BJP, Left demand law minister's resignation
The Bharatiya Janata Party (BJP) and the Left parties Thursday demanded resignation of Law Minister Ashwani Kumar for vetting a CBI status report on investigations into coal blocks allocation.delhi Updated: Apr 26, 2013 14:49 IST
The Bharatiya Janata Party (BJP) and the Left parties Thursday demanded resignation of law minister Ashwani Kumar for vetting a CBI status report on investigations into coal blocks allocation.
The demand for resignation grew louder after the Central Bureau of Investigation told the Supreme Court that it shared its March 8 status report on investigations into coal blocks allocation with the law minister.
"It is a very serious issue. The CBI should now tell us and the country what the original affidavit was and what changes were made by the law ministry or PMO," demanded BJP leader Ravi Shankar Prasad.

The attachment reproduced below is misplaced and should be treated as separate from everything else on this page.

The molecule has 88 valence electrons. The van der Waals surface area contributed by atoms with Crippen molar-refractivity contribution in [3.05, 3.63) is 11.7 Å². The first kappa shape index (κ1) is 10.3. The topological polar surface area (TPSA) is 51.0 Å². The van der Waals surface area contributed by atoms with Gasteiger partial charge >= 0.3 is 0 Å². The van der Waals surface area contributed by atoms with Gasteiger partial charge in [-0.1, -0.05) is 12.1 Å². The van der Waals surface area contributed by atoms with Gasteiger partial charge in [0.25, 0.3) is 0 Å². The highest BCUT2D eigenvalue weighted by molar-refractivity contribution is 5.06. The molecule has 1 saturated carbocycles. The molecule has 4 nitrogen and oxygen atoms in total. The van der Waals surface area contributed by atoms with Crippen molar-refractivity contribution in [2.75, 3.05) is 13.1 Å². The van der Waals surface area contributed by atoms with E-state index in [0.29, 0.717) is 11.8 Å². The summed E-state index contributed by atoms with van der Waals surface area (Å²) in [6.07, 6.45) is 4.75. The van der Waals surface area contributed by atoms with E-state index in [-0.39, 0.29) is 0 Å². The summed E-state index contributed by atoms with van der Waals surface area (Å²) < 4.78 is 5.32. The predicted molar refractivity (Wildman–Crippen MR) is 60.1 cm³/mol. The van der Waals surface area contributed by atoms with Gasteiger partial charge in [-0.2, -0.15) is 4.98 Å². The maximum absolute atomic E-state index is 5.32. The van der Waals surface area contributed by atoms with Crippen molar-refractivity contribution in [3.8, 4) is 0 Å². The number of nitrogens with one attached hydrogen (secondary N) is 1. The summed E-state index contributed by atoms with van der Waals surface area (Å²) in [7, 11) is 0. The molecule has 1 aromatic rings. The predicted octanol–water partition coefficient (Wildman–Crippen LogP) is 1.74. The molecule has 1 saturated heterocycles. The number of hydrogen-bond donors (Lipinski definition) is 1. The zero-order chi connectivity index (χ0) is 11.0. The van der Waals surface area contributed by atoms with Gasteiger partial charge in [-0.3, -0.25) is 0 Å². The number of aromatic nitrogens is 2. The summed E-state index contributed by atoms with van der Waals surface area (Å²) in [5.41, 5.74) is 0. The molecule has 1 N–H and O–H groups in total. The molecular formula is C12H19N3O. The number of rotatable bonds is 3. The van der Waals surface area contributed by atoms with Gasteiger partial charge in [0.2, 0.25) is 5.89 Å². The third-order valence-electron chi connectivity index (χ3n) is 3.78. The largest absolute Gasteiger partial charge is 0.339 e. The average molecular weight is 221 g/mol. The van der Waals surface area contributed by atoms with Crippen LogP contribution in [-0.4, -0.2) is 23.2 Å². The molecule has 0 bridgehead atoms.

Prasad alleged that the government's interference in the federal investigation agency's work was well known.
"The law minister misused his office to influence the CBI investigation to save the prime minister. BJP has already demanded resignation of the prime minister and the law minister, and we will continue to do so," he said.
Calling the interference by the law minister as "illegal", Communist Party of India leader Gurudas Dasgupta said: "It is very atrocious and unprecedented. It is astonishing that the law minister, who is the custodian of the law, has himself done such an illegal work."
"I demand that he (Ashwani Kumar) be immediately removed as the law minister and the apex court should take a serious note of it," Dasgupta added.
The affidavit submitted before the Supreme Court by the CBI revealed that "besides the political executive, it was also shared with one joint secretary-level officer each of the Prime Minister's Office, and ministry of coal, as desired by them".
However, CBI director Ranjit Sinha also told the court that the agency's status report of April 26 has been personally vetted by him, and not shared with anyone, including the political executive.